Reflecting on the elections, politicians and Roman history:

ROMANIZATION and Urbanization

  1. Problem: How to account for the willingness of subjects to be absorbed into the Roman state and, from the Roman perspective, to absorb their subjects and do so with without losing their identity and uniquely Roman characteristics.
    1. Ultimately the Roman success at providing peace, a humane legal system, and assimilation depended on the fostering of urbanization. Roman success, and much of the credit goes to Augustus, altered the notion of city-state, and created a world-state based on
      1. prosperous, semi-autonomous municipalities
      2. dual citizenship: one was both a citizen of Rome and a citizen of one's own community.
      3. Overview of the problem.
    2. Specifically, citizens had carefully defined "rights", but did not "vote or fight" for the state. But those who fought did vote. How to explain the paradox?
    3. The success of this system depended ultimately on the readiness of the soldiers to identify their interests not only with the emperor but also with their home towns.
  2. Some general considerations. Emigration of Italians from Italy: "trade FOLLOWS flag".
    1. role of army. Roman army (detail) on the frontier.
    2. emigration of traders, peasants and miners from Italy and points east and west. The numbers were however small, perhaps only 2% of the population of Italy went to the provinces, so we must seek an explanation for the explosion of citizens elsewhere.
    3. Nonetheless, wherever the Romans went they founded Roman-style cities and this appears to be a part of the deliberate strategy of Augustus to assimilate and bring order and law to the Mediterranean.
  3. More specifically, the factors that encouraged subjects to become Roman aka Romanization. The Roman provided the means for their subjects to assimilate into the Roman empire. In this process, concepts of familia, status and patronage played important roles, but it is equally important that the subjects were ready [um Gott es willen !] to become Roman.
    1. the pax Romana = Roman peace for three centuries. Army of defense, not of occupation or oppression (see above). The most important consequence? The nature of the evidence. The greatest blessings that cities can enjoy are peace, prosperity, populousness, and concord. As far as peace is concerned...all war civil and foreign has been banished and has disappeared from among us. Plutarch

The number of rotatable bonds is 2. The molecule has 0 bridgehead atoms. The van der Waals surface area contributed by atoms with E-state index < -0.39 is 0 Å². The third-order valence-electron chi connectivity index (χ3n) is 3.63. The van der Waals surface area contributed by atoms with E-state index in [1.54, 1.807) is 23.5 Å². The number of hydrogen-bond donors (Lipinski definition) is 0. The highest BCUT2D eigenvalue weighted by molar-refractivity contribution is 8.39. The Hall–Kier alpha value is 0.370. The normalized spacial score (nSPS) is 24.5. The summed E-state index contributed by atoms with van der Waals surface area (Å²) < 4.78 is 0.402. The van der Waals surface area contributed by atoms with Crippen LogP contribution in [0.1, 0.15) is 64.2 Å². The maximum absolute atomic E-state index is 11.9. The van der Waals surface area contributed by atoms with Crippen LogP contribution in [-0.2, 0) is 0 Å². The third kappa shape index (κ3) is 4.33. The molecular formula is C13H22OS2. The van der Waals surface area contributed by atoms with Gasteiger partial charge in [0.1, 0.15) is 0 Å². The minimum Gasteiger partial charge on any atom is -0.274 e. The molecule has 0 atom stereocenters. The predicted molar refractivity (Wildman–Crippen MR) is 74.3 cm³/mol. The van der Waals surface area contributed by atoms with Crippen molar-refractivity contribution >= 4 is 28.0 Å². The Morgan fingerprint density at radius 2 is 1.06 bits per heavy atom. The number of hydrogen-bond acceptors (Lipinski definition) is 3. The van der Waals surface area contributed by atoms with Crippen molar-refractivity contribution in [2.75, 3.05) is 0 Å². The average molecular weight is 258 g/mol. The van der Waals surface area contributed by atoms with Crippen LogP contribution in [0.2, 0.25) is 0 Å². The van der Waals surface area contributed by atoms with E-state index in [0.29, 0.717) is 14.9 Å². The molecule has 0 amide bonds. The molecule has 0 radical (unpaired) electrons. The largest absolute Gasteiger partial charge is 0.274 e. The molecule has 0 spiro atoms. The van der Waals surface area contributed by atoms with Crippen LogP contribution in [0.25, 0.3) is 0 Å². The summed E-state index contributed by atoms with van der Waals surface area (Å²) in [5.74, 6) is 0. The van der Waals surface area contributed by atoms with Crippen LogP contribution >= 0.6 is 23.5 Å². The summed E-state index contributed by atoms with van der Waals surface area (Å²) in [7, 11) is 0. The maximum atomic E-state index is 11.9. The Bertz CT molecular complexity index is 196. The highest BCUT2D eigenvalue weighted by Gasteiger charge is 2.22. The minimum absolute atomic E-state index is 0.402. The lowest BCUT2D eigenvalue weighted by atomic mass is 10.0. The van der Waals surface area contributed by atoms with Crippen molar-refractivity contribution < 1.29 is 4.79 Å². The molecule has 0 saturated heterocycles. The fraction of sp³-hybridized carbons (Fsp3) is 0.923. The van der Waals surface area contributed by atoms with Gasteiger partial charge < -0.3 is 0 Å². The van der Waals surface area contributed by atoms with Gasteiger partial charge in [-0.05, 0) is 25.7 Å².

2. Urbanization = civilization = Romanization. Semi-nomadic barbarians and even cultivated Greeks chose to Romanize.
      1. note the last lecture on this element of the Augustan plan, namely how Vergil extols an urban policy. Rome itself; Trier (Germany), Timgad (North Africa). Romanization of Spain; density of urbanization. Map of amenities.
      2. Incentives: Rome encourages its subjects to adopt the HIGHER STANDARDS associated with URBAN culture
        1. Theaters: from Pompeii, from Orange (France); from Taurominium. Ephesus. Other examples amphitheaters, theaters ; El Djem in North Africa. Theaters
        2. Aqueducts: The Aqueducts of the city of Romemodel; Aqua Claudia, in Segovia1; Segovia2; Campania; Caesarea; diagram of water castle and structure and interior; distribution to public fountain. Waterwheel at Hama.
        3. Baths. Calidarium; frigidarium; interior at Rome; baths at Rome and a model. At Trier. Cloaca, water pipes.
        4. Sanitation: model; at Ostia; another view and more recently, and a new perspective. Construction ... in the better 19th cent home; and those involved and their wagon. Chamber pots: one, two, three. Roman removal of waste... inscription, and view and a Roman original and another. Sewar at Cologne. Construction inscription, boat trip. On the consequences of a lack of public sanitation standards, see the plumber's page; note by contrast also village life.
        5. Urban amenities of a private character (beyond the and baths described above): comfortable private life: atrium, bedroom, toilette, apt complex, reconstructed; wall decoration. Pompeii from the air;  cafe Ostia; bakery; but transportation.
    3. Program of urbanization facilitated by the fact that the Romans had little sense of cultural superiority and had a long history of extending the principle of familia to include other among their citizens.
      1. INCLUSION (assimilation; familia) in every area, political, cultural, etc., Gaul [so a Roman general to the people of Trier] always had its petty kingdoms and intestine wars, till you submitted to Rome's authority. We, though so often provoked, have used the right of conquest to burden you only with the cost of maintaining peace. For the tranquility of nations cannot be preserved without armies; armies cannot exist without pay; pay cannot be furnished without taxes; all else is common between us. You often command our legions. You govern these and other provinces. There is no privilege, no exclusion…Should the Romans be driven out (may the gods forbid!) what can result but wars between yourselves and other nations? Tacitus, histories, and on inclusion/extension of citizenship (in AD 212): "The emperor Caesar ... Antoninus [Caracalla] declares ...that I may show my gratitude to the immortal gods for preserving me...therefore I consider that in this way I can render proper service to their majesty ... by bringing with me to the worship of the gods all who enter into the number of my people. Accordingly, I grant Roman citizenship to all aliens throughout the world..." patronage, familia